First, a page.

Tag: Carolyn Massey
I’m finding it really hard to separate what I saw in London today and in New York over a week ago, in terms of what we may be wearing when the light returns to us next Spring. Add to that, the distraction of current streetwear trends, spottted between Shoreditch and Williamsburg, especially in our globally-warmed times..
But here goes: 10 trends from London’s Menswear Day, 22 September 2010
1. The Great Outdoors: Waxed, outdoor, wipeclean, waterproof fabrics (from Carolyn Massey’s extended cagoule pockets, to Lou Dalton’s Anglo-trad waxing), if you’re going to get wet, be waterproof.
2. Statement Sweaters: A crossover trend from womenswear (hello Henry Holland’s cutie giraffes and foxy foxes). From Carolyn’s jazzy Deco stripe, to Sibling’s Pop Art Punk to Tigersushi Furs’ colourful tigers. It’s like graphic sweaters never happened.
3. Shorts with jackets: In other, words, the short trouser lives to see another season of Alexis Petridis-flouting urban retaliation. Men got hot legs living in the big city. And short trousers need not mean schoolboy. Seen at Lou Dalton and Carolyn Massey and just about everywhere else.
4. Visible layers: the old ‘playing with proportion chestnut’. This doesn’t just mean not tucking in your shirt, though long T-shirts worn with shorter sweaters are a definite trend. Seen at: Carolyn Massey (and at Duckie Brown in NY).
5. Backpacks and camping. Also a trend for A/W. But let’s face it, aren’t you more likely to be carrying stuff somewhere meaningful outdoors when the sun’s shining? Brownie points for detail at Carolyn Massey, where the rucksacks looked positively sombre (and at Patrik Ervell, NY, where the straps were of woven horsehair).
6. Military details. Again, this is a current trend likely to be still aflame come the Spring/Summer. Olive greens, military khakis. Basically: raid your local Army Surplus store and, where possible; customise, wear stuff inside out and generally subvert it’s regulated purpose. Olive green waxed jacket seen at Lou Dalton, military pockets/cargo at Casely Hayford, and a trend that will run and run, a bit like plaid.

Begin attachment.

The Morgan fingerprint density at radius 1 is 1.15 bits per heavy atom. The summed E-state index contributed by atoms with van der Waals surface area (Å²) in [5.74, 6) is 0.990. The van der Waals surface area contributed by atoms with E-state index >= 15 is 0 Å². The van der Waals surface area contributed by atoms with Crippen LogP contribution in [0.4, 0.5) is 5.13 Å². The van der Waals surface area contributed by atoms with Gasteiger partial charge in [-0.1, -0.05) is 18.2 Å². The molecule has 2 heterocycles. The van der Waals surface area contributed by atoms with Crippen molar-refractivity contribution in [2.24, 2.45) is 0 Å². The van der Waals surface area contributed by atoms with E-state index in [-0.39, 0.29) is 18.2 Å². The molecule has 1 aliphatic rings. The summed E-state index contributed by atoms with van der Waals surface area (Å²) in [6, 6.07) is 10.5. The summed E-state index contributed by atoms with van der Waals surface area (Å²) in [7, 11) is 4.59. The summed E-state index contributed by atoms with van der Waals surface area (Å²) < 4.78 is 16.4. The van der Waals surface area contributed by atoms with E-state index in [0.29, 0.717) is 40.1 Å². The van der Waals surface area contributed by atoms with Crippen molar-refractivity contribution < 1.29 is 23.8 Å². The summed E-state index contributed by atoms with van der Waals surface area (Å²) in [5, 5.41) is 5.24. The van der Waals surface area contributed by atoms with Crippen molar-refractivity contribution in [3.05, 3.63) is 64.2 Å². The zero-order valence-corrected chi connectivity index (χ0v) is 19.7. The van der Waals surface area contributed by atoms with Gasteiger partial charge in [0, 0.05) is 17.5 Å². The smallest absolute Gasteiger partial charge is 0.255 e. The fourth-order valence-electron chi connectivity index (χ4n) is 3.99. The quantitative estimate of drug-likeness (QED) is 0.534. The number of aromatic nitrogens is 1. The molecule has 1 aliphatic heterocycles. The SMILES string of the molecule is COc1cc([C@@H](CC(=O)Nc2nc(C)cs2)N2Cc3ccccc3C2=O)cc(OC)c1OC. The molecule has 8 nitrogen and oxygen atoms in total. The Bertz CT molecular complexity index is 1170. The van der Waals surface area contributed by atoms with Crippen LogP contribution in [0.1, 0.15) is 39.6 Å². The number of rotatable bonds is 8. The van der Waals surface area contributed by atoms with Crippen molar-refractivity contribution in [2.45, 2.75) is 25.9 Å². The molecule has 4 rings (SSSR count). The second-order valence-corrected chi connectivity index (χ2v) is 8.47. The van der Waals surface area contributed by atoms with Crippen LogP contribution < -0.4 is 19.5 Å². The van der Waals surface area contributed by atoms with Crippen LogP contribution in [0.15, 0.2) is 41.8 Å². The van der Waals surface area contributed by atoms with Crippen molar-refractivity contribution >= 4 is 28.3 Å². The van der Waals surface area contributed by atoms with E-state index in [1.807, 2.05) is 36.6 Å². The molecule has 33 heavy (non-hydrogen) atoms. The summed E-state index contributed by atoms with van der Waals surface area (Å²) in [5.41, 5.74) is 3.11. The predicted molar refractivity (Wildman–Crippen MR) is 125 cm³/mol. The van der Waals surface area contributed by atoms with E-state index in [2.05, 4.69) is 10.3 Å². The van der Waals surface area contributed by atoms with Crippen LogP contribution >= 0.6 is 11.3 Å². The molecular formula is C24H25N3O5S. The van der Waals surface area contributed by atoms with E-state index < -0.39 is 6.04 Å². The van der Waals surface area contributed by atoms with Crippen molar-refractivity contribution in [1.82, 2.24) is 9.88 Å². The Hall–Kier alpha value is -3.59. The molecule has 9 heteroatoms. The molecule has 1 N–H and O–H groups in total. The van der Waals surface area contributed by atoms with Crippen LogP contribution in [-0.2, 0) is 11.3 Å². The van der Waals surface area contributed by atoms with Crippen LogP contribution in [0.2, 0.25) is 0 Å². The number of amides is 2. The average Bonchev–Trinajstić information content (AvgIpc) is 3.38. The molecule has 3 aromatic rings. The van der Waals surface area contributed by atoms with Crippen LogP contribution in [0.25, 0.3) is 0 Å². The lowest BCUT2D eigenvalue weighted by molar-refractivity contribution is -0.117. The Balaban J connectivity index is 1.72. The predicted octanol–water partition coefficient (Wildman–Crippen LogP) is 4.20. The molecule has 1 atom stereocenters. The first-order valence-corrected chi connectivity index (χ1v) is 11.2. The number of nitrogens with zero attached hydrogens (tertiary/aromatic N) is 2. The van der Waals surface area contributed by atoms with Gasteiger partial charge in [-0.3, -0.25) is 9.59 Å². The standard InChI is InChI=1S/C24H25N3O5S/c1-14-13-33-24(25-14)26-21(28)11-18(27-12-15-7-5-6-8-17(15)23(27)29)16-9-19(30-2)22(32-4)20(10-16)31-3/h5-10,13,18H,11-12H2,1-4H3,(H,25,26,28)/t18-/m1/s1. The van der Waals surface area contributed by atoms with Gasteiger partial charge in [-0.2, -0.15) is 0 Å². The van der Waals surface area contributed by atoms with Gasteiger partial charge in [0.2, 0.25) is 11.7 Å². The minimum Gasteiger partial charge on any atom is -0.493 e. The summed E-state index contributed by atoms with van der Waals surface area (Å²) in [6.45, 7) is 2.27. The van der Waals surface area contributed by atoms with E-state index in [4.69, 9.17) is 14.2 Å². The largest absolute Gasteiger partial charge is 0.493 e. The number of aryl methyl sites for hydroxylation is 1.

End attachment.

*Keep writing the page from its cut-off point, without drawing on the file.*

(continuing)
7. Biker. Ah, yes. Are we just working through the entire back catalogue of classic Americana? Best seen when it’s not actually in leather: Casely Hayford faux denim, Sibling knitwear etc.
8. Mustard, brick, rust, peach. Let’s just drag the colour slider over to the reds and yellows section. Colours of earth and mud. From Carolyn Massey’s Colman’s mustard waterproofs to James Long’s oil print spillages.
9. Elasticated hems. Blouson! Add an 80s touch to any outfit. See New Power Studio’s sportswear.
10. Eclectic, patchwork madness. Yes, that IS a theme. From Lou Dalton’s carefully placed, ethnic panelling, to James Long’s inky colour explosions, to the doily-clad chaos of J.W Anderson it’s partly about extravagant mixture. Long and short. Patterned and plain. Functional and exotic. It’s a long way from considered urbanity or preppy uniformity. Let’s get messy!
Bubbling under: encroaching darkness (ASOS Black, NY’s Oak), and the likelihood of a spin-off trend of raised soles once Prada’s ‘platform’ men’s shoes hit the expensivo racks next Spring . OK, this was about LONDON right? but we’re a badly defended island as far as fashion influence goes (and long may that continue).